Sharpe and the 95th have a day with the South Essex. The men have been told that 2 musket shots a minute is enough. Not for Sharpe, who has the men remove their tight, red jackets, strips to the waist himself, and teaches them how to all get 3 a minute. One man gets 4, smiles, and promptly faints. What follows is the greatest line I’ve ever heard. As Simmerson looks down on Sharpe, himself showing the scars from a past flogging as he celebrates the 4 shots a minute feat, before huffing off. Hogan turns to the bare-chested Sharpe and simply orders him to ‘stop showing off, Sharpe.’ Richard’s reply of ‘Yessir’ is said through such a beaming smile.

After getting to the bridge, Simmerson spies some cavalry on the hillside, and decides to send his green men into what is so plainly a trap that Major Lennox, who was ordered to lead the attack, all but asks Sharpe for help. When the inevitable French trap is sprung, Lennox is left to die and Simmerson orders the bridge destroyed, cutting off the relief forces and losing the King’s Colour in the process.

Lennox dies in Sharpe’s arms, requesting they get a French eagle as recompense. As he passes, Sharpe agrees and charges off.

H: I hate Simmerson with such a fiery passion I can’t adequately describe it.

A: Sign of a genuinely good actor though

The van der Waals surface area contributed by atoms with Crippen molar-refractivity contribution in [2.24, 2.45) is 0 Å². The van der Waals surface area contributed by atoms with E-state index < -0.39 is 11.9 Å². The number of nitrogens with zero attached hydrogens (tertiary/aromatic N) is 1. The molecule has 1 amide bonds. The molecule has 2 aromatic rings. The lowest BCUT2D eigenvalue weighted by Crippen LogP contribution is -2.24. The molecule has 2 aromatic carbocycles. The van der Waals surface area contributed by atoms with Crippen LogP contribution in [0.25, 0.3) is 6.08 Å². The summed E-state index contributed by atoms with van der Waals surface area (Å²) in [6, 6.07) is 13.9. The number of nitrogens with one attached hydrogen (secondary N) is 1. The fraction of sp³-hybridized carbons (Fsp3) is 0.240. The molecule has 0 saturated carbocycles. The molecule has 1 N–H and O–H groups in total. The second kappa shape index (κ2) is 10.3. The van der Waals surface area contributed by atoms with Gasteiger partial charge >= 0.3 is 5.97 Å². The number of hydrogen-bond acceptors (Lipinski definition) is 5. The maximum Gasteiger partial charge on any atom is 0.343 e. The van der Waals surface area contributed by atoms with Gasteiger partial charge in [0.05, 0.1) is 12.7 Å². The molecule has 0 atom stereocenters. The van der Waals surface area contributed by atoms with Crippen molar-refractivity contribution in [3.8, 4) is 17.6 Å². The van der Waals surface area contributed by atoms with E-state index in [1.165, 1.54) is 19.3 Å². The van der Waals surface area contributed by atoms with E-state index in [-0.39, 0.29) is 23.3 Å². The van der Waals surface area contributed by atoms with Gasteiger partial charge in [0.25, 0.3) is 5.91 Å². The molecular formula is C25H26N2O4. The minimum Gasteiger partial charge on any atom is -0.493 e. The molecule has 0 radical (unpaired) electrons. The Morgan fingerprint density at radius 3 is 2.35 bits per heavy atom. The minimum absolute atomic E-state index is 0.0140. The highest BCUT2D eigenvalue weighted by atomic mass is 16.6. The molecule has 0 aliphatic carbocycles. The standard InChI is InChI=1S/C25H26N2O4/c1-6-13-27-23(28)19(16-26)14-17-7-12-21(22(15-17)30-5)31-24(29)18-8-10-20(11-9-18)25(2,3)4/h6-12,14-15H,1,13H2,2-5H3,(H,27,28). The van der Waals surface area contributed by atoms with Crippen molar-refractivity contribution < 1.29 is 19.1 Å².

H: Oh, definitely. I bloody hate him. I can’t even hear his voice on the Archers sometimes.

Simmerson is given a full dressing down by Wellesley, especially after he gave an entirely falsified account of the battle that put all the blame on Lennox and praised his and Gibbons’ bravery when in fact, they both fled at the first sign of trouble. Luckily Hogan also wrote a report…

H: Eurgh, Simmerson

A: ahaha

H: My favourite bit! When he’s there at the debrief with Wellesley after losing the colours. And he’s all “I have a cousin at the Horse Guards”, and Arthur [Wellesley] doesn’t give a shit, and says, ‘Your report differs wildly from the one given by Major Hogan…” and Simmerson says “Major Hogan is only an engineer”, and Wellesley goes “Major Hogan’s coal buttons tightly over many duties!”

A: Double slam!

The South Essex name is disbanded, and the light patrol is placed under a newly appointed captain. But not the newly gazetted Gibbons, but under Sharpe. Simmerson’s face is a glorious picture and he storms out, only stopping to ask Barry to “deal with Sharpe.”

Barry chooses to deal with Sharpe by getting him to challenge him to a duel, something Wellesley utterly hates and would punish severely – so far as to throw him down the ranks to that of regular solider. But how can Barry get Sharpe to fight? Simple. Beat a woman nearly to death.